In previous generations, employees worked their way up the corporate ladder, gained experience, and after a fruitful career, they retired. There was always a steady supply of experienced executives and seasoned experts in the wings to fill their shoes.
Today, companies in industries ranging from aerospace to consumer packaged goods are watching senior technologists and executives leave through retirement or attrition (including layoffs) in droves. With them, decades of institutional knowledge, experience and judgment also are exiting. According to a 2014 Gallup study, only about half of baby boomers aged 60 are still working; that drops to about one-third for those aged 67-68.
Because companies are losing older, more experienced workers quickly, younger workers are being pushed into management and senior expert roles faster and many times without the longer experience or mentorship infrastructure necessary to be successful.
A study by CareerBuilder found that 38 percent of the workforce already is managed by millennials, those born between the early 1980s and 2000s, and that’s causing a few problems. According to the study, one problem is that the newly minted managers are unprepared for their positions. Further, we can expect that millennials who eventually will leave corporate life to consult will do so without first having the mentoring infrastructure needed to get the practical experience to make them successful free agents.
This experience gap can be particularly costly in industries with long and expensive development cycles. Take the pharmaceutical industry, for example. A new drug submission may come along just a couple times in a career, making it possible today that young pharma executives are flying solo without the benefit of an experienced mentor to help them through this arduous compliance process. Given the race in the pharma industry to be first to market, if a submission is mishandled, a pharma company can miss their market opportunity altogether.
Inexperience also can make young managers risk-adverse. In my experience, when the younger, inexperienced managers are put in positions of authority where risk assessment and risk management are part of the job, such as compliance or governance positions, the natural way to “manage risk” is simply to say “no” to an idea. Aversion to risk stifles creativity and new product development, and doesn’t allow a company to grow at the pace that Wall Street demands.
To remedy the situation, companies should work to create the next generation of experts, or Nexperts. Having worked with many leading companies, nothing beats human interaction and experiential learning to ensure the generational transfer of knowledge.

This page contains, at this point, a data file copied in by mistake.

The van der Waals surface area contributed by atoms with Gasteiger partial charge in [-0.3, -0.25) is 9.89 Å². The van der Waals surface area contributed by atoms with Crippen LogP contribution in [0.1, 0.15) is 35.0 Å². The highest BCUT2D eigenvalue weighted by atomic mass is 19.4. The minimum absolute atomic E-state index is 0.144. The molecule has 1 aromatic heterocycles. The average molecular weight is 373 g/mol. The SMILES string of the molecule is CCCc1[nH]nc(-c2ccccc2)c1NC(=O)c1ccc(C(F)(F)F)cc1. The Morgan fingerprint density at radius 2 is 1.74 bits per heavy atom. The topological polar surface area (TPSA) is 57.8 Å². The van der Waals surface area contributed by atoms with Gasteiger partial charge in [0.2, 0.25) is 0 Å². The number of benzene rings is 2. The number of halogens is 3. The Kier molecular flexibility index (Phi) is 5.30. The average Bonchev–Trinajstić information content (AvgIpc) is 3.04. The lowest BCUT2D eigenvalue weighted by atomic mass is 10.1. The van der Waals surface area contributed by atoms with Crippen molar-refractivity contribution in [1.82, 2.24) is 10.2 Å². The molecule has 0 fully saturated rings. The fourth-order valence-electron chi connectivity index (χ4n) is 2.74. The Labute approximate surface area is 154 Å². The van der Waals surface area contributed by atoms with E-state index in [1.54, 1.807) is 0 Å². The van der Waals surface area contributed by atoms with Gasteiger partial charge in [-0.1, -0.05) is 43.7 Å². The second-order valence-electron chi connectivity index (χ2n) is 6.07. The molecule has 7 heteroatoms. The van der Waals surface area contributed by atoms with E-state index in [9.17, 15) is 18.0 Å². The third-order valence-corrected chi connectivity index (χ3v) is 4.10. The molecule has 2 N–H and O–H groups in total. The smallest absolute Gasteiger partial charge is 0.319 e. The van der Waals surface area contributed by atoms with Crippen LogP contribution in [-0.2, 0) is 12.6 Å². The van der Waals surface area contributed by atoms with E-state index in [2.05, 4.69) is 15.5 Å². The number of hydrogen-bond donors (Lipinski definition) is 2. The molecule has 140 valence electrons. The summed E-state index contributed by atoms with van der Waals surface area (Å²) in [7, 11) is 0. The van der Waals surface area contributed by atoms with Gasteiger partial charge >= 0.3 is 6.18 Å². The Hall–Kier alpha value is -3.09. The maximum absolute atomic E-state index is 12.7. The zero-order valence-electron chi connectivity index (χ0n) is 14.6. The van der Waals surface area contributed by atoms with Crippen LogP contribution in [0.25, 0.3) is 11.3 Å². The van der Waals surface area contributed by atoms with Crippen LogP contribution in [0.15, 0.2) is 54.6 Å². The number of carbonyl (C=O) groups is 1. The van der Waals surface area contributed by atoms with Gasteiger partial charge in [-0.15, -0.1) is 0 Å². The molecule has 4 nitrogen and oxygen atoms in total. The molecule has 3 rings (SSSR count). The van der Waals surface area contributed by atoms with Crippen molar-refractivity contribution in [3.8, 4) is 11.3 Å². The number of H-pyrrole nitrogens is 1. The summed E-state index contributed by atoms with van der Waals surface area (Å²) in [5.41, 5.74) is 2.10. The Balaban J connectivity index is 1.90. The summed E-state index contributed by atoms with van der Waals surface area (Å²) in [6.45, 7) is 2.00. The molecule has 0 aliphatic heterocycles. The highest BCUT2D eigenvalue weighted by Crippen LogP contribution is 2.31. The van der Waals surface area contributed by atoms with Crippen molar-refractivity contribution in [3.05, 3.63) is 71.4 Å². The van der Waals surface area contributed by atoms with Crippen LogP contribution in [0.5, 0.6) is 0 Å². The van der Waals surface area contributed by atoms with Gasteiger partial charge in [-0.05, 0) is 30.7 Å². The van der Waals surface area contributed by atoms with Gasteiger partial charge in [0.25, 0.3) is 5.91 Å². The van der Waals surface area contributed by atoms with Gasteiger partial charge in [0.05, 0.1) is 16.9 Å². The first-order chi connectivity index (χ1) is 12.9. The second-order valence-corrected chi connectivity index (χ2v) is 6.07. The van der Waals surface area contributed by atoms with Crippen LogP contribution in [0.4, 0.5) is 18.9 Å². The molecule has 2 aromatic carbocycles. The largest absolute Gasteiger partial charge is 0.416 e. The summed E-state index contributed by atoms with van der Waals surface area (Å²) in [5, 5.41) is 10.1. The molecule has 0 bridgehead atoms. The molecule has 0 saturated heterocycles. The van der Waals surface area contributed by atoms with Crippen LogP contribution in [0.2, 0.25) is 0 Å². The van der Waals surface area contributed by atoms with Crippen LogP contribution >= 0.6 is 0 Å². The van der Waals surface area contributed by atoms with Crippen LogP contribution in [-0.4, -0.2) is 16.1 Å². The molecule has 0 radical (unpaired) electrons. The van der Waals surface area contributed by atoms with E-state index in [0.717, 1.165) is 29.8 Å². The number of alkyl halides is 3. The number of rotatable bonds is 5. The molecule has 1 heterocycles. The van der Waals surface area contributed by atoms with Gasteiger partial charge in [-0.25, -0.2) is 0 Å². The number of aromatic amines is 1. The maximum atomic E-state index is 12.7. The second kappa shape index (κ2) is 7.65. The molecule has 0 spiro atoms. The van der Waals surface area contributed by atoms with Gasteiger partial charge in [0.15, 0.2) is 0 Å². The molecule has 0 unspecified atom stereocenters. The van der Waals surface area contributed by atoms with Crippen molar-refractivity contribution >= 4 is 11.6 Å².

One company that has done a good job of preparing the next generation of technologists and managers partners its retiring executives with high-performing younger employees with complimentary backgrounds, who shadowed them as they work. These junior technologists experience daily behind the scenes interactions with other technologists and managers across functions and geographies; and discuss the “when, why and how” of key program interventions and decisions. This intentional immersion program helps to impart decades of insight to the younger employees that would have otherwise been delayed or lost upon retirement.
Retiring technologists from this company also participated in a mentoring program in which small groups of promising young employees are asked to participate in monthly learning sessions. At these discussions, senior technologists share case studies of their own past projects and experiences. These discussions are transparent, sharing the personal struggles, unexpected challenges and necessary persistence not easily discerned from the recorded project summary. This enables the young participants to virtually experience “critical behind-the-scenes” workings of successful technologists, which the young technologists can use to accelerate their own lifelong learnings. Importantly, the intentional format of monthly meetings allows a gradual bond to develop between these junior and senior technologists, providing a basis for ongoing discussions and support.
Still, companies finding they have employees desperately in need of mentors shouldn’t despair; effective help is available from the outside and often in the form of a retiree who isn’t interested in the 9-5 grind but still wants to stay engaged.
For example, our Distinguished Fellows program was created for a Fortune 500 CPG company to make mentors and coaches available when needed by email, telephone and in-person contact. Likewise, pharma companies lacking experience when approaching an important regulatory hurdle or stagegate review, can engage our experts to help less experienced executives through business decisions.
Despite attempts by some companies to “train” the next generation of managers and technologists, experience is one of those intangibles that cannot be trained. It must be learned through doing. That’s why pairing younger employees with mentors and coaches helps employees through the immediate need, and also leaves them with the experience they need for the next round.
That’s how the next generation of experts will be born.
About the author: Brad Lawson is the president of YourEncore, a company that helps life sciences, consumer products and food companies solve complex product development and regulatory challenges. He can be reached at firstname.lastname@example.org.